Hello from Norway!
Yesterday I successfully completed the goal of 14 Worldloppet ski races and had my final ski until we are back in Australia in June.
It was great to be back skiing in Norway as the skiing above Lillehammer, where the 1994 Winter Olympics were held, reminds me of the terrain around the Bogong High Plains and even parts of the Snowy Mountains- there’s rolling hills above the tree line with views in all directions. Most of the other ski areas we’ve skied at has either been in valleys looking up at the mountains or in wooded/trees areas.
Malcolm and I skied with other friend Aussie John Plaice and American Brian Bennett, each day catching the bus up high above Lillehammer to ski some of the 330km of groomed trails and at the end of the day would ski the 12km return trail to Lillehammer. Once the skiing finished we then had the hardest part of the day negotiating the very icy footpaths along the 2km back to our accommodation.
Because of the ice it was tricky for Bruce to get out much but we did manage a shopping trip so he now has new skis and ski boots in case we can’t manage to find an affordable way of getting his skis and boots back from America in time for the start of the Aussie ski season. Despite being in Norway and nearly everything being very very expensive there were some end of season sales of ski gear, at much cheaper prices than Australia. The day before the race we woke to fresh snowfalls and big flakes of snow falling which fortunately covered the ice. So Bruce managed to walk with crutches on now snowy roads as we had to change from the hostel which was extremely well located above the train station to a luxury traditional style B & B on the lakeside 2 kms from the town centre. It was a real contrast in accommodations. Bruce is also walking short distances inside without crutches. He visited the local doctor to have his leg checked out and found good value in the $24 doctor fee. Amazing value considering getting a take away pizza is $40 and a bus trip 1km is $6.
My 16 year old classic skis had developed a bulge near one of the ski tips so at the last minute concern for whether my ski would break or not in the race, I decided to wear Bruce’s new skis which have a new special ‘nanogirp’ coating requiring at least 30kms to wear them in, so for the first 40km or 50km of the yesterday’s race the skis were slow. But the last few kilometres, the downhill section, I had good glide.
The Norwegian marathon ski race, the ‘Birkebeinerrennet’ has the reputation of being the toughest race. It is a 54 kilometre traverse across the mountains simulating a traditional story of how baby Prince Hakon was carried across the mountains hundreds of years ago by freedom fighters to save his life from invading troops.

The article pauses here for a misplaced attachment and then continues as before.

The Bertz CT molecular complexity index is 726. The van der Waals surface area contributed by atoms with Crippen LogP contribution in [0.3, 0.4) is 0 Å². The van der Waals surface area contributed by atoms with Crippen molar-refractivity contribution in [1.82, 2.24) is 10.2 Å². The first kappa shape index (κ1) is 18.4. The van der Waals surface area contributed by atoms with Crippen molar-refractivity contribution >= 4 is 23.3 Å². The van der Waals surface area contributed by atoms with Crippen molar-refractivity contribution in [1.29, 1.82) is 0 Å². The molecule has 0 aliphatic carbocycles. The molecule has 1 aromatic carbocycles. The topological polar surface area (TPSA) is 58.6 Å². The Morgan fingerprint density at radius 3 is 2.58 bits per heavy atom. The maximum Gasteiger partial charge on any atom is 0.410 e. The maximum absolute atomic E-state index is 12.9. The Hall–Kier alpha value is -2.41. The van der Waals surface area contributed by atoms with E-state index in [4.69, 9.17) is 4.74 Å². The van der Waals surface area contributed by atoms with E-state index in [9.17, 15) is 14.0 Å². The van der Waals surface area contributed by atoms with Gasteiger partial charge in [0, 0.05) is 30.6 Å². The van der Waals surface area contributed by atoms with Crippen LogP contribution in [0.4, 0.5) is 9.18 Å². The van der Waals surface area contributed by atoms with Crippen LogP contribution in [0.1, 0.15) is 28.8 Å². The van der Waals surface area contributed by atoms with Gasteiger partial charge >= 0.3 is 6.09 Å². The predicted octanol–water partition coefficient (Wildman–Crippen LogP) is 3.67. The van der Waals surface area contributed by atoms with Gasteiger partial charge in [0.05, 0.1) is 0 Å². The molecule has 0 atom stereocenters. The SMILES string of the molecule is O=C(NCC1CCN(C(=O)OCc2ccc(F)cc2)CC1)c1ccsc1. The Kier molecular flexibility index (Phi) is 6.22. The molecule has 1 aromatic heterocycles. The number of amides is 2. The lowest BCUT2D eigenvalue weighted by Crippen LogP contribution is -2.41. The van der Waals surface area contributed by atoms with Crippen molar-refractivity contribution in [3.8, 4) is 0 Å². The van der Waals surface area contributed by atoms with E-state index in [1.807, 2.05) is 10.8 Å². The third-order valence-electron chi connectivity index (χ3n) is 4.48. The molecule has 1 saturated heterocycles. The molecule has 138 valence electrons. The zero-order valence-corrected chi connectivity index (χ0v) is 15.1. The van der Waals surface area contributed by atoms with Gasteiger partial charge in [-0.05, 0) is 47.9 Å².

The course starts in Rena in a valley and then for 14kms the trail climbs, I was so hot I had to stop and take my thermal off and skied the rest of the race in just a bra and light wind top and one thin layer of ski tights. On the reaching the top of the first climb you break out of the trees on top of the rolling hills with magnificent views for seemingly hundreds of kilometres. A short 1km descent is followed by another climb, then another short descent and another climb and on and on until Sjusjøen where the final 12km descent to Lillehammer begins. B y then the track was totally destroyed as 16 thousand people skiing over the same bit of snow really chops it up. A few days earlier the steepest downhill hills were a joy to fly down but not in the race they were a survival test, trying to stay right between the channels of deep sugar snow and out of the way of the more skillful Norwegians who were hurtling down the hill at breakneck speed. I just skied on hoping they stayed away from me and didn’t take me out. I was very pleased to reach the bottom of the steepest sections still upright and with my body and Bruce’s skis intact. The last few kilometres my skis (Bruce’s skis) were running well and I even managed to overtake a few people who were obviously more tired than me. This certainly was one of the toughest races for me, taking me 5 hours and 45 minutes to complete the 54kms. Fortunately we had brilliant weather and the wave start meant skiers were more spread out than last week’s Swiss race.
Despite the Norwegian race being one of the hardest and most remote, it is will also stick in my memory as one of the most memorable. It was the amazing number of spectators lining the track for kilometre after kilometre, even though the nearest road was afar. Many had skied in with dogs, children, BBQ and beer. It was a party atmosphere with people yelling “Heiai, Heiai “(sounded like higher! Higher!) to encourage you to ski faster and harder. Incredible cheering and when they worked out I was an Aussie, the cheering was louder and more enthusiastic. It certainly helped me to keep on skiing. Some spectators also gave out chocolate, coke, bananas and oranges, so food was aplenty as there was also the well stocked race food and drink stations.
Today we head to Oslo via train and say goodbye to Malcolm who heads home to Eurobin, Victoria. We’ve certainly had a good couple of months travelling and skiing together. In Oslo we are leaving our ski gear with Sarah Beney, an Aussie, then we are flying to Dublin, Ireland tomorrow, a change of our plans. Only recently we learnt that because Australians are only allowed to spend 90days in a 180 day period in the Schenegen area of Europe so our initial plan of ski touring in Norway and cycling in Switzerland/ Austria/ Germany would have meant an overstay in our 90 days. Applying for a visa is very difficult so we have decided to leave the Schenegan area and have booked a cheap flight to Ireland. Once Bruce’s ankle heals we’ll commence cycle touring slowly.